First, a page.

View Full Version : From community college to the Ivy league?
04-16-2002, 03:13 AM
I was watching TV and the local community college had an ad. In it the voice over said something like "our credits transfer to most four year institutions".
Now what four year institutions wouldn't accept an acredited community college's credits in a transfer? I am assuming Ivy League level schools would sort of laugh you out the door if you applied for a transfer...or would they?
Anyway, I just wonder what could be meant by that disclaimer. I had no problem getting some community college credit transferred to a state university - but would they have been accepted at many private universities? The kind that a schmoe like me could never enter in a million years...
04-16-2002, 04:48 AM
You wouldn't have any problem getting your credits from a community college accepted *if* you were to transfer to an Ivy League college. The problem would be to be accepted for transfer at the Ivy League college. The average person at a community college is one whose high school grades and SAT (or ACT) scores are not particularly impressive. Getting into an Ivy League college (or some similar college which admits mostly students with very good high school grades and SAT scores) isn't easy as a freshman, and it's actually more difficult if you're applying to transfer in as an upperclassman. After all, not many students drop out of Ivy League colleges (or similar highly selective colleges), so they have very few spaces to fill in their upper classes. Many such colleges simply don't accept any transfers at all since the time spent reading applications isn't worth their time. But in the unlikely case where a student at a community college has very good high school grades, very good grades in his college courses, and high SAT scores, they might accept such a student. At that point, yes, they will give him credit for his courses at the community college.
04-16-2002, 06:06 AM
Here in WI you can go all the way through an Associate degree in several computer fields, and only take ONE course that transfers to the UW 4-year school. The community college offers a limited number of "transfer" courses, that the state 4-year colleges are mandated by law to accept.
There are SEVERAL accrediting standards organization, frequently regional. So if you move to another part of the country, it may be that your credits won't be accepted by even another community college, let alone a 4-year school.
04-16-2002, 08:10 AM
Originally posted by Wendell Wagner
The average person at a community college is one whose high school grades and SAT (or ACT) scores are not particularly impressive.
Remember that an increasing proportion of CC students are continuing education adults who already possess BA/MA degrees and are seeking to enhance their skills in a specialized area or otherwise improve their knowledge of a subject matter.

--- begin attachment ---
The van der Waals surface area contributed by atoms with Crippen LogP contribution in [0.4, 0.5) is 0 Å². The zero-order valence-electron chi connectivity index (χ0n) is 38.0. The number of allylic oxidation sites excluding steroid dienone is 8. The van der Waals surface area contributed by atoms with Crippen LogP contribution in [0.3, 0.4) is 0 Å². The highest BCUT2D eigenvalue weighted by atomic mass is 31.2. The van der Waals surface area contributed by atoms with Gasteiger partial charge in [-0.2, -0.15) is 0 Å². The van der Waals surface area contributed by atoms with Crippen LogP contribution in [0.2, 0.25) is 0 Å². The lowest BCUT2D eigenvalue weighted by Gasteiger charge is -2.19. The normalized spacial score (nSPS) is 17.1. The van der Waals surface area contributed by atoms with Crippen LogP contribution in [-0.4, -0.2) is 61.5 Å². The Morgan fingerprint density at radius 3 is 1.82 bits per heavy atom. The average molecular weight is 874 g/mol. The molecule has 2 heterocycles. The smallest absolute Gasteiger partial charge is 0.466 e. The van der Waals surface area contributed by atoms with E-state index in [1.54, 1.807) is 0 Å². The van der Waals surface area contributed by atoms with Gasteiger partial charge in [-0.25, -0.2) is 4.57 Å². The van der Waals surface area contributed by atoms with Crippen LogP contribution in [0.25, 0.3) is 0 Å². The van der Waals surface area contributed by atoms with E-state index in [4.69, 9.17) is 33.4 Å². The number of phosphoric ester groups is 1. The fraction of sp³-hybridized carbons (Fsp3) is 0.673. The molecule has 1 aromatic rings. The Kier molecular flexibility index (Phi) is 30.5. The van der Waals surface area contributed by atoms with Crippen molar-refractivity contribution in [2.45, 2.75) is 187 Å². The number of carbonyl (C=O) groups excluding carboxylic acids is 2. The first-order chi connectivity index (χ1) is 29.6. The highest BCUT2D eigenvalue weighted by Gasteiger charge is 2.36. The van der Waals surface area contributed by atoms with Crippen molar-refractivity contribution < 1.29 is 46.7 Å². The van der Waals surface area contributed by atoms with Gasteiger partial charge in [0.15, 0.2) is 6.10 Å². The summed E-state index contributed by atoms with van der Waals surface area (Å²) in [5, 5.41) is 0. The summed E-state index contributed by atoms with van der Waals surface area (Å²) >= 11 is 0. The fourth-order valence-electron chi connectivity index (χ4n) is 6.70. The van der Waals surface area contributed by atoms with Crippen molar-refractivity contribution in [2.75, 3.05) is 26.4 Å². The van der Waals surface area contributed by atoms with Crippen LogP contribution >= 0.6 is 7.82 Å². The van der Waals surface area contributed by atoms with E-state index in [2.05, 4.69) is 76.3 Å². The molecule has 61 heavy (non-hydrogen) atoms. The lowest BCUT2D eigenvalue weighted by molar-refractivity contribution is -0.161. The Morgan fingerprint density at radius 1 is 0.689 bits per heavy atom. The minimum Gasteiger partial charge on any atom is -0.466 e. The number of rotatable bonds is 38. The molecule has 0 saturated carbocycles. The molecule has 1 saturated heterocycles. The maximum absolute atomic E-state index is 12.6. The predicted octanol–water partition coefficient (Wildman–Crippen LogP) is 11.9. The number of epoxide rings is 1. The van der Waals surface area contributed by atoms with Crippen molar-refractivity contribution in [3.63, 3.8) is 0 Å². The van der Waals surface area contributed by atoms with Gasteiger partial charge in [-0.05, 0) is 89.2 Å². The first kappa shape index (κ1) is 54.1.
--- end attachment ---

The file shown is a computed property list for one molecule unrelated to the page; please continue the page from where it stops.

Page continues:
04-16-2002, 10:04 AM
"our credits transfer to most four year institutions"
Are you sure the disclaimer wasn't something more like, "Most credits transfer to 4-year institutions"? Because as somebody already mentioned, if you are planning to transfer you commonly lose most if not all of your work because the new university doesn't accept many of the classes. This also happens when tranferring *between* 4 year universities, although you tend to lose less.
04-16-2002, 10:22 AM
> Remember that an increasing proportion of CC students are
> continuing education adults who already possess BA/MA
> degrees and are seeking to enhance their skills in a specialized
> area or otherwise improve their knowledge of a subject matter.
And that's why I wrote "the *average* person at a community college." Obviously in any group of students at any college there are a few that had top high school grades and high SAT scores and who, had they chosen to apply as seniors in high school, could have gotten into a very selective college like one in the Ivy League. But it's not a very large proportion. In any case, that wasn't the point of my post. My point was that the problem is getting admitted to an Ivy League college, not having your credits accepted.
04-16-2002, 10:48 AM
Ivy Leagues (and quite a few other universities) are fairly notorious for not accepting transfer credits in many cases. Credits from Advanced Placement tests don't always count, either- it can vary by department and can result in a "test-up" instead of actual credit.
The rationale behind this is that you're not getting a <pick a college> education via transfer credits, and their courses are intristically more worthwhile than any other colleges.
To give you an example, my University of Delaware English credits did not transfer to Dartmouth. I knew this, so I took the AP English exam, which gave me credit for Freshman English. My AP U.S. History credits did not give me History credit, but tested me up a level in History.
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